Government still suffers from information insecurity

Ensuring only authorized users have access to data is among the top challenges facing agencies, says GAO.

Federal agencies continue to struggle with information security, according to a new report from the Government Accountability Office. Weak access controls, network device configuration, and management procedures leave systems vulnerable to malicious attacks and data at risk of exposure.

The report (GAO-08-496), which GAO presented to Congress during a hearing Thursday, summarized agency progress in performing key control activities, the effectiveness of information security efforts, and opportunities to strengthen security, based upon prior audits, federal policies, and inspectors general reports.

"Significant weaknesses continue to threaten the confidentiality, integrity, and availability of critical information and information systems used to support the operations, assets and personnel of federal agencies," the report said. In their fiscal 2007 performance and accountability reports, 20 of 24 major agencies indicated that inadequate information security controls were either a significant deficiency or a material weakness. GAO audits returned similar findings for financial and non-financial systems.

Such weaknesses resulted in a number of reported breaches by agencies, and an increase in security incidents reported to the U.S. Computer Emergency Readiness Team (US-CERT) from 3,634 in fiscal 2005 to 13,029 in fiscal 2007.

GAO organized the most significant information security weaknesses facing agencies into five categories: access controls that ensure only authorized users can view and alter data; software configuration management controls; separation of duties, which offers checks and balances over users' network activities; continuity of operations planning to minimize risk of system outages in emergencies, and agencywide information security programs that meet the requirements of the 2002 Federal Information Security Management Act by properly assessing risk and defining policies for preventing data breaches.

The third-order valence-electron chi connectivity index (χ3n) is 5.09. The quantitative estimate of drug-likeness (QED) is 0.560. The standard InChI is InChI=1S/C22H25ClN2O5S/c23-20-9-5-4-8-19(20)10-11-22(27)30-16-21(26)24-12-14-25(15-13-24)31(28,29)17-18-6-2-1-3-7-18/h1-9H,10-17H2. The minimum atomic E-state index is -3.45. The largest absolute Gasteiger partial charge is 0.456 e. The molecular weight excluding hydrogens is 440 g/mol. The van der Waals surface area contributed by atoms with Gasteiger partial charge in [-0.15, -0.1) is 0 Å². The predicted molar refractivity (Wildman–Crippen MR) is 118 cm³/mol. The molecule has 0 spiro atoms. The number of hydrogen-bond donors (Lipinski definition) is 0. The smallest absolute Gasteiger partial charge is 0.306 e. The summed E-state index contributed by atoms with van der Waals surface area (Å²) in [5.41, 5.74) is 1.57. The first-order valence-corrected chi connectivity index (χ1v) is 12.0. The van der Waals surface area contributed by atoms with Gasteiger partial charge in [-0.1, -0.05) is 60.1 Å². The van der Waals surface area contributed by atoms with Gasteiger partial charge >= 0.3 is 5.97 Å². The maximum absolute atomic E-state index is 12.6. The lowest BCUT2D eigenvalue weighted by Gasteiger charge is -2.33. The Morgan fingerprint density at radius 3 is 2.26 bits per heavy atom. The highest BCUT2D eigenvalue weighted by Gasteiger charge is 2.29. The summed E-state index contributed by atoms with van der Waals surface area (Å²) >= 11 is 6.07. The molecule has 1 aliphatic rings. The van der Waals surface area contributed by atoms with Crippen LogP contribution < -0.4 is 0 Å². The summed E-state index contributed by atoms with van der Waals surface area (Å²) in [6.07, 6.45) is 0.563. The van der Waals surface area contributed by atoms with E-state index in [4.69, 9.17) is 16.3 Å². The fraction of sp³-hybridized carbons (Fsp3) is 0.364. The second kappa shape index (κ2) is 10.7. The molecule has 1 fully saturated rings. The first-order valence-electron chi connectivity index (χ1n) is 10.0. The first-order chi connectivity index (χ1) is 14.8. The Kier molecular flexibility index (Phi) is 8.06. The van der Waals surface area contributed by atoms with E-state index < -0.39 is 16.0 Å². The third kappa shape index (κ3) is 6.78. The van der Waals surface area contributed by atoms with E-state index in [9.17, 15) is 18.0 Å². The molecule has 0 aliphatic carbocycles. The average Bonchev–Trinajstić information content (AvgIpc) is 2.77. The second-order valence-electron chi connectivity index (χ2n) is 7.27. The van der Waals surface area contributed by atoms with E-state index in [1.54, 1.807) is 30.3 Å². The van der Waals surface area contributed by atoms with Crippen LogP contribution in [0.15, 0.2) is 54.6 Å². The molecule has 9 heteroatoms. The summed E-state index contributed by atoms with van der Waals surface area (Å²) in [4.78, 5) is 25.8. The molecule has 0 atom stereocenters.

In the area of access controls, GAO found that 19 of 24 major agencies reported weaknesses, including failure to identify and authenticate users, enforce measures to ensure access is appropriate, encrypt sensitive data on networks and mobile devices, and monitor network activities.

GAO pointed to failure to implement security programs as a primary cause of information security weaknesses. In one case, an agency assessed its security risk without any inventory of interconnections between systems. In another, an agency overlooked a number of vulnerabilities that GAO later identified. Program guidelines and testing are often insufficient or out of date, and training of employees on protocols for ensuring information security lacking, auditors found.

Some progress in information security has been made. According to the Bush administration's proposed fiscal 2009 budget, the percentage of certified and accredited systems rose from 88 percent to 92 percent in 2007, and testing of security controls increased from 88 percent to 95 percent of systems. Contingency plan testing increased from 77 percent to 86 percent, and 76 percent of agencies had an effective process in place for identifying and correcting weaknesses using management processes.

"The government has made progress in writing reports, but no progress in improving the [aspects of] security that matter -- keeping the wrong people out," said Alan Paller, director of research at the SANS Institute, a nonprofit cybersecurity research organization in Bethesda, Md. Paller also testified at the hearing, arguing that FISMA requirements laid out by the National Institute of Standards and Technology need to be prioritized.

Currently, agencies receive a list of standards required for FISMA compliance, and are scored according to the percentage met. "When you have children, there will be a time where you want them to do homework along with 10 other things," Paller said. "If you score them on the percentage of what they complete, and the homework is hard, they'll do all the other stuff that matters a whole lot less because it's easy."

Another way to improve information security in the federal government is to have vendors "bake it in with every procurement," Paller said. He pointed to a mandate from the Office of Management and Budget requiring agencies that run, or plan to run, Windows XP or Vista to adopt a specific security configuration. The guidelines include recommended language for use in bids for technology to ensure contractors incorporate the proper security configurations with procured systems.

"It's brilliant," Paller said. "It's the best thing at a high level going on in government to promote information security."